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SRP637 Baby Tuna Crystal Replacement

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  • SRP637 Baby Tuna Crystal Replacement

    Hi all, I swapped the crystal in my Baby Tuna tonight and took a few pics, thought you might like to see! I picked up a sapphire double-dome with purple AR coating from Crystal Times. I've installed a double dome from DLW Watches before on my SKX, but found this one a much easier process & it only took me 15m from start to finish...! Maybe because I've done it before, but regardless this one seemed much more straightforward.

    And finally both my mod watches in a winder together. Not that good an AR shot but you can see the SKX has a slightly blue-er tinge.

  • #2


    • #3
      That’s very cool! I would be keen to swap the crystals on a couple of my watches... but it ain’t going to be me doing it!


      • #4
        Nice work Thanks for sharing. Excellent photography too, BTW.
        On the instruments we entrust to pace our lives, to bear witness to our days, and to be the keepers of the most precious thing we have... time.


        • #5
          Thanks guys, this one was super easy to do with a crystal press and some YouTube research but I’m going to get it pressure tested before getting it wet. I did buy a replacement gasket at the same time but didn’t need to use it (this watch is only a month old)

          Thanks Don those pics are 100% the camera not me ..!


          • #6
            Looks great! Amazing what a sapphire crystal can do to the look/feel of even the cheapest Seiko.
            If I think of something witty, I'll be sure to write it here.


            • #7
              Originally posted by sjb View Post
              Looks great! Amazing what a sapphire crystal can do to the look/feel of even the cheapest Seiko.
              Agree 100%, the joy of modding!!


              • #8
                Now that’s the joy of this hobby. One day I will have time and skill to enjoy modding. Thanks for sharing

                Sent from my iPad using Tapatalk


                • #9
                  cset you are crushing it Sir, 10/10 great job, solid commitment

                  Pressure Tester.... hmmm..... nah unless the watch is old, or getting used in a spa pool, or in the dishes, it'll mostly be A-OK

                  My timer crapped out a few years ago, instead of replacing it with another uüber costly Swiss unit I got a #1900 Weishi MADE IN cheapaschips CHINA... and although the Weishi can't talk to my computer, it actually does all I need, really really well... I only want check a couple of things, I don't really need PC Integration, any level of sophstocation or a printer at all apparently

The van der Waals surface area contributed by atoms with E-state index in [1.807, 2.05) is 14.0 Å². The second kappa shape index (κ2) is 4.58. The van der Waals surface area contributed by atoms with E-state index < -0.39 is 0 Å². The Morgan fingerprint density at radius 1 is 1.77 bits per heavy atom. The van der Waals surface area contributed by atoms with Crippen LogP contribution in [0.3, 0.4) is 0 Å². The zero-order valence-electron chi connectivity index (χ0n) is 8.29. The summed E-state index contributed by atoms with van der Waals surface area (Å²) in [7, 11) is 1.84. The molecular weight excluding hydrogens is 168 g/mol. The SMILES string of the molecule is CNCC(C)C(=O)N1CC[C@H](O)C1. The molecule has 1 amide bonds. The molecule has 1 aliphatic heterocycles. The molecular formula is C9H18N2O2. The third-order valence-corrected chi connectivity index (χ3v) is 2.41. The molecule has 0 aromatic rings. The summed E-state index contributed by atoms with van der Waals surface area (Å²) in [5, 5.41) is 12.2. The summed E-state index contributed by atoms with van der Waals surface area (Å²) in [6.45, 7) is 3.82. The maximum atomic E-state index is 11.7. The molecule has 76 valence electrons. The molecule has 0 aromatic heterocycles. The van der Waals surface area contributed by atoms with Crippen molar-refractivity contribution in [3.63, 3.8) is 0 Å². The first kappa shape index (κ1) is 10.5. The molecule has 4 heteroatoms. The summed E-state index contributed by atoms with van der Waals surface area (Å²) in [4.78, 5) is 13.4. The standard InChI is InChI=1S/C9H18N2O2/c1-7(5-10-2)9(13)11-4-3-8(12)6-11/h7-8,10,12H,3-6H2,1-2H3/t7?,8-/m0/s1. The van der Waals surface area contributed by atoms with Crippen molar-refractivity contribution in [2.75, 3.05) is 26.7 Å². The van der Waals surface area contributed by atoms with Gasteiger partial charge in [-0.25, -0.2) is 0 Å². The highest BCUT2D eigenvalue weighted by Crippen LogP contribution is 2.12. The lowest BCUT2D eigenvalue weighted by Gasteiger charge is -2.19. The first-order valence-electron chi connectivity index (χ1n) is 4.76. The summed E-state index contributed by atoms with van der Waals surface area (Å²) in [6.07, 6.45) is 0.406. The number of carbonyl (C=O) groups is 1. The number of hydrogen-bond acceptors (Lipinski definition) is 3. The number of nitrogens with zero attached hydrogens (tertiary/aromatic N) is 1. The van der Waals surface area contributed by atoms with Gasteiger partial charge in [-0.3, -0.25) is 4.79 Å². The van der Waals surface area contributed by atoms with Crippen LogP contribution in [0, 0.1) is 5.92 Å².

I've still got my old Bergeon 5555/98 pressure tester, I've had a few in addition over the (10-11) years but the 5555 Bergeon proves superior, it's gone the distance... you don't really need a lot of tools, not to do most jobs anyway.... and still the most expensive tools I have bought are a quality Bergeon ROLEX rotating ring tool ($$$), maybe the giant Bergeon press I have, a huge Bergeon case opener & maybe the #5555 pressure tester... I do have real costly screwdrivers but if you don't mind a slightly lesser performance & are prepared to file them/repair the heads a bit cheaper ones will do.... the best tool for the Omega Pro Bezels (or DAYTONA etc) is the HOROTEC case crab...

                  Great job on the mods, you have probably done a better job than 75% of watchmakers in shops who charge money for this job would have done.

                  Most important thing, IMVHO, is:

                  A: To genuinely care about the watch/owner &
                  B: To take your jolly good time & be wholly totally prepared before you (finally) start

                  Always, regardless, pays to look at a caseback (rear aperture) gasket... and treat it kind, don't stretch it, don't mess it up, don't get it caught... clean it & grease it (silicone grease)... carefully re-install the rear cover, mostly you will be golden

                  JM2CW because remember that basically I know nothing

                  PS: I'm no expert, but most watches I've seen fail a pressure test fail via the glass gasket as it see's UV.... crowns are next (due to the 'Crown Fiddler') while the last place for a watch to fail a pressure test is normally again via the rear aperture aka case back... again, YMMV
                  Timekeeper Watch Club
                  New Zealand, Pacific Ocean, Earth